Cathryn A. & Lawrence G. Hupka Endowment for Innovative Educators

Purpose
The Fund is established to provide scholarships to students who, through their life experiences and hard work, display a passion for becoming excellent teachers. As a former educator, Cathryn understands that great teachers will go above and beyond to be innovative, attentive and creative in order to meet the needs of their students, and that is why grades and other traditional measures of academic achievement are not essential for this award. Cathryn’s daughter, Jennifer, is a dedicated Kindergarten teacher and mother. During the COVID-19 pandemic, Jennifer went above and beyond to keep her students engaged and excited about learning despite being in an online environment. This type of innovation and passion is what makes Lawrence and Cathryn excited to support future teachers at Cathryn’s alma mater.

Criteria
• Be meeting the University’s Satisfactory Academic Progress (SAP) requirements and cannot be in default or owe any refund/repayment of federal, state or institutional aid
• Have financial need as determined by FAFSA/CASFA and the University’s Office of Financial Aid and Scholarships
• Be an undergraduate student
• Submit a 500-word essay addressing the points below to demonstrate your commitment to and potential for teaching in PreK-12 settings: Describe a time when you overcame an obstacle that seemed insurmountable. What excites you the
most about becoming an educator? How do you plan to foster creativity and innovation within your own classroom? As a future educator, explain why grades are not always the best indicator of a student’s potential. Feel free to use a personal
experience within your explanation.
• Be enrolled/admitted in one of the following School of Education Teacher Education Programs:
Africana Studies Major (with Secondary Social Studies Teacher Licensure)
Art Education Major
Biology Major (with Secondary Science Teacher Licensure)
Chemistry Major (with Secondary Science Teacher Licensure)
Chicano Studies Major (with Secondary Social Studies Teacher Licensure)
Early Childhood Education Major (with Early Childhood Teacher Licensure)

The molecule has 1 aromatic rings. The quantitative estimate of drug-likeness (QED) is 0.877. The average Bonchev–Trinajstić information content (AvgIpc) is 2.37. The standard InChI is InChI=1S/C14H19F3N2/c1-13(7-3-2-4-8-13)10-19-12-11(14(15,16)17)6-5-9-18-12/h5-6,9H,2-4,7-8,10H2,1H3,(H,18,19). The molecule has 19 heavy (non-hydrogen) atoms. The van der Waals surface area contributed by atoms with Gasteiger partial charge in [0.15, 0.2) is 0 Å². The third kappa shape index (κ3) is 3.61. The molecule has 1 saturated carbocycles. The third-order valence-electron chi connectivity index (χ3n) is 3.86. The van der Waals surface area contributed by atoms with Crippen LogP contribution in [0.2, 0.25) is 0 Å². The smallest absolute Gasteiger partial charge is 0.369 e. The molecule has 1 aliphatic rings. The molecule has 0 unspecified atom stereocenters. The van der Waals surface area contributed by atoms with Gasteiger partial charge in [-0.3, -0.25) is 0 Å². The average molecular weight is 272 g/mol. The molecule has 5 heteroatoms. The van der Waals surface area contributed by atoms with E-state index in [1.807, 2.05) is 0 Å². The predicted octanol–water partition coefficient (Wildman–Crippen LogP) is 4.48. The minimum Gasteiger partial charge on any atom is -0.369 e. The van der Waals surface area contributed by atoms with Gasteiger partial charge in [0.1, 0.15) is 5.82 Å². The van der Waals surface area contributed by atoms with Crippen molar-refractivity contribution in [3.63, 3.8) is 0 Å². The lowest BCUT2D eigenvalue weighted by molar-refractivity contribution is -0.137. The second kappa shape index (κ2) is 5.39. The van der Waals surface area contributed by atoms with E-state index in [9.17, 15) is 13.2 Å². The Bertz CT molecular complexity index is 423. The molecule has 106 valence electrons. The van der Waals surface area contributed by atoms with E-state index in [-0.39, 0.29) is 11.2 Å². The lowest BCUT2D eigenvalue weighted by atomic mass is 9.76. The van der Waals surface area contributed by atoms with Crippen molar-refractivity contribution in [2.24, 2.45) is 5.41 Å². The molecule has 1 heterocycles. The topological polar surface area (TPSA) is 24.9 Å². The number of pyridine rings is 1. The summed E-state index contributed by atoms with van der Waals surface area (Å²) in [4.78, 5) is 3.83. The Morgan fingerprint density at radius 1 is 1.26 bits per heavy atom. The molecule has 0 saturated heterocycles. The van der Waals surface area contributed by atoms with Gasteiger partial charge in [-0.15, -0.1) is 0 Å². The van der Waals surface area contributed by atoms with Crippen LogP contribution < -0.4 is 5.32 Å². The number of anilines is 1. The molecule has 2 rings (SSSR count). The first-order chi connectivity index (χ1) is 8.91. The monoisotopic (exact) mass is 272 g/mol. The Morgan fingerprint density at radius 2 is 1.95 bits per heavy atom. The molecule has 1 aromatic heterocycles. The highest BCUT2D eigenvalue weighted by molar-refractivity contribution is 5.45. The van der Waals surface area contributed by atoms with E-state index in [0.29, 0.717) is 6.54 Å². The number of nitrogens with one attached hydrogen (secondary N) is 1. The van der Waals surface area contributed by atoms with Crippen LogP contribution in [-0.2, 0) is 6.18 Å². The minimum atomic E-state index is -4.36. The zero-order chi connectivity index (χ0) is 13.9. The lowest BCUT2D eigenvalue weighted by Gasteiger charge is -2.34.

Economics Major (with Secondary Social Studies Teacher Licensure)
Elementary Education Major (with Elementary Teacher Licensure)
English Major (with Secondary English Teacher Licensure)
Environmental Science Major (with Secondary Science Teacher Licensure)
History Major (with Secondary Social Studies Teacher Licensure)
Master of Arts in Teaching: Elementary Education
Master of Arts in Teaching: Elementary Education (Alternative Licensure)
Master of Arts in Teaching: Special Education
Master of Arts in Teaching: Special Education (Alternative Licensure)
Math Major (with Secondary Math Teacher Licensure)
Modern Languages Major (with K-12 World Languages Teacher Licensure)
Music Education Major
Physical Education Major
Physics Major (with Secondary Science Teacher Licensure)
Political Science Major (with Secondary Social Studies Teacher Licensure)
Post-Baccalaureate Teacher Licensure: Early Childhood Education
Post-Baccalaureate Teacher Licensure: Elementary Education
Post-Baccalaureate Teacher Licensure: K-12 Art Education
Post-Baccalaureate Teacher Licensure: K-12 Physical Education
Post-Baccalaureate Teacher Licensure: K-12 World Languages
Post-Baccalaureate Teacher Licensure: Secondary English
Post-Baccalaureate Teacher Licensure: Secondary Math
Post-Baccalaureate Teacher Licensure: Secondary Science
Post-Baccalaureate Teacher Licensure: Secondary Social Studies
Post-Baccalaureate Teacher Licensure: Special Education
Special Education Major (with K-12 Generalist Special Education Licensure)

Award
Varies
Scopes
School of Education
Deadline
03/15/2022
Supplemental Questions
  1. Are you enrolled or have you been admitted into one of the School of Education Teacher Education Programs?
  2. Submit a 500-word essay addressing the points below to demonstrate your commitment to and potential for teaching in PreK-12 settings: Describe a time when you overcame an obstacle that seemed insurmountable. What excites you the most about becoming an educator? How do you plan to foster creativity and innovation within your own classroom? As a future educator, explain why grades are not always the best indicator of a student’s potential. Feel free to use a personal experience within your explanation.